Cohabiting couples, whether heterosexual or same-sex couples, do not have the benefits that a marriage certificate gives husbands and wives, but many of them experience similar issues of conflict or potential conflict that married couples do. Individuals and couples should realize that is in their own best interest to protect themselves against a possible end to their relationship by preparing and formalizing domestic partner agreements.
Legally speaking, a domestic partnership agreement is somewhat similar to a business contract. On a personal level, the agreement will serve the same purpose as a prenuptial agreement, but it would be enforceable through civil courts rather than family law courts. A domestic partnership agreement may be formalized by a same-sex couple or a heterosexual couple whose assets are commingled in any way.
You and your domestic partner may choose to clarify how assets are handled in the event of a break-up through a legally formalized document such issues as the following:
Can child-related agreements be contained within a domestic partnership agreement if you and your cohabiting partner share in the care and nurturing of children? The answer to this question may be determined by a number of variables in your particular circumstance. Talk to an attorney to get a clearer understanding of how children in the household might be impacted if the domestic partnership should dissolve.
In addition to a domestic partnership agreement, you and your partner may wish to name each other in general durable powers of attorney and in health care power of attorney documents for use in the event of a medical emergency. You may wish to name each other as beneficiaries in wills and trusts. Ask one of our lawyers about these and other issues of importance to you.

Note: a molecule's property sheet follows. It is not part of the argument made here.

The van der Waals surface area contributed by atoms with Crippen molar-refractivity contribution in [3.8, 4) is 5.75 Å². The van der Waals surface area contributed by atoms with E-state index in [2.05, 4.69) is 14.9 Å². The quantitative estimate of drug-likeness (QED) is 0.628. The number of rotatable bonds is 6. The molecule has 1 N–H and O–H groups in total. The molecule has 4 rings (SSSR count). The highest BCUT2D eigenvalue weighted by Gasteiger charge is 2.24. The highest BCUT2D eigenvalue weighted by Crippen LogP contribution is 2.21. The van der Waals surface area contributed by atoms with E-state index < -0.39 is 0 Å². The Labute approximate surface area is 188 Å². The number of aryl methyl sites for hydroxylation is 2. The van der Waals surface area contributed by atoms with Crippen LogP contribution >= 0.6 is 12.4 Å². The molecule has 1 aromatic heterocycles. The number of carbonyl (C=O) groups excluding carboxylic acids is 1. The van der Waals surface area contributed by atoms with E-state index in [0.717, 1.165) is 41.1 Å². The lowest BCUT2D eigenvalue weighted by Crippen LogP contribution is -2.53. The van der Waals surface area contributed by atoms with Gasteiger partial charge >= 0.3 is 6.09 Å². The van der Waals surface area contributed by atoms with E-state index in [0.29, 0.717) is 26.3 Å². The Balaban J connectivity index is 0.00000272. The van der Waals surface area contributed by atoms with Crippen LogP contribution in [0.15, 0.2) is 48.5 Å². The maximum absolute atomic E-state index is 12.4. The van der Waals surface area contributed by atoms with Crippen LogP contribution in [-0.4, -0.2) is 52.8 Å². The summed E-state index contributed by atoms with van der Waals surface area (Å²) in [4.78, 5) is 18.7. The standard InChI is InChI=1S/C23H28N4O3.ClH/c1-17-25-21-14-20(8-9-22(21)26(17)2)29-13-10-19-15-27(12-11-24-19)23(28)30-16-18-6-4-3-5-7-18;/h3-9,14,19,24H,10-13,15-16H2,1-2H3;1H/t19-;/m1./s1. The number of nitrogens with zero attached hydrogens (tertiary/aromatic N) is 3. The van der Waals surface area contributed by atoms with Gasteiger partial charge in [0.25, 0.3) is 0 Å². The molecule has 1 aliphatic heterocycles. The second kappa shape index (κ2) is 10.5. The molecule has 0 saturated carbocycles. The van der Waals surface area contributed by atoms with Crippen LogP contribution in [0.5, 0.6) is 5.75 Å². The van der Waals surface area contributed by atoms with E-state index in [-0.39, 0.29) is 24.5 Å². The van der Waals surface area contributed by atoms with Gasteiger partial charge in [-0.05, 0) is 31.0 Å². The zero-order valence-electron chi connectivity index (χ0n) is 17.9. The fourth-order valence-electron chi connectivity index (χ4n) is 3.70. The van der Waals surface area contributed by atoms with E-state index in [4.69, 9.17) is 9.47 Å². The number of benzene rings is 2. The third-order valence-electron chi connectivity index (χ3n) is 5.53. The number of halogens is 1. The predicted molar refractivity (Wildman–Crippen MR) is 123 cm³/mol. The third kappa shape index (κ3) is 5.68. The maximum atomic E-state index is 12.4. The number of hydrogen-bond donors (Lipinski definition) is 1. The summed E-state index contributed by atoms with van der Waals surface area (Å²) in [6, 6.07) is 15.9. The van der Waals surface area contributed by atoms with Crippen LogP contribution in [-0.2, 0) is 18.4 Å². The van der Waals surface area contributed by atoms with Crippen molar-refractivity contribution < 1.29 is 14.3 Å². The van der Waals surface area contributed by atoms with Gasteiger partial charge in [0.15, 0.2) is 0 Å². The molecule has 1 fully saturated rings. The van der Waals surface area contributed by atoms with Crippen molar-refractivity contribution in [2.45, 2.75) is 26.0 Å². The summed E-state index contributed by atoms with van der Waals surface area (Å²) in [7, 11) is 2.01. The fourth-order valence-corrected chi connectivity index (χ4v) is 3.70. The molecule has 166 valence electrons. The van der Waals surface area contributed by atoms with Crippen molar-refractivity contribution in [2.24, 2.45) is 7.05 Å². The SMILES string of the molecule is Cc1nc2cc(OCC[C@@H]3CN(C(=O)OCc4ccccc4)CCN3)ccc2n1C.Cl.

At Lasiter & Jackson, we are committed to obtaining positive results for each of our clients, and we strive to provide qualified case assessment at a reasonable cost.
Contact our law office in Phoenix to discuss your cohabitation, marriage, divorce or family law issues. We represent clients throughout Pinal and Maricopa County. Obligations of marriage are not the same as agreements spoken or formalized in writing by domestic partners. Consult with a lawyer at our well-established Arizona family law firm for a better understanding of what your existing commitment means in practical terms, with or without a written agreement.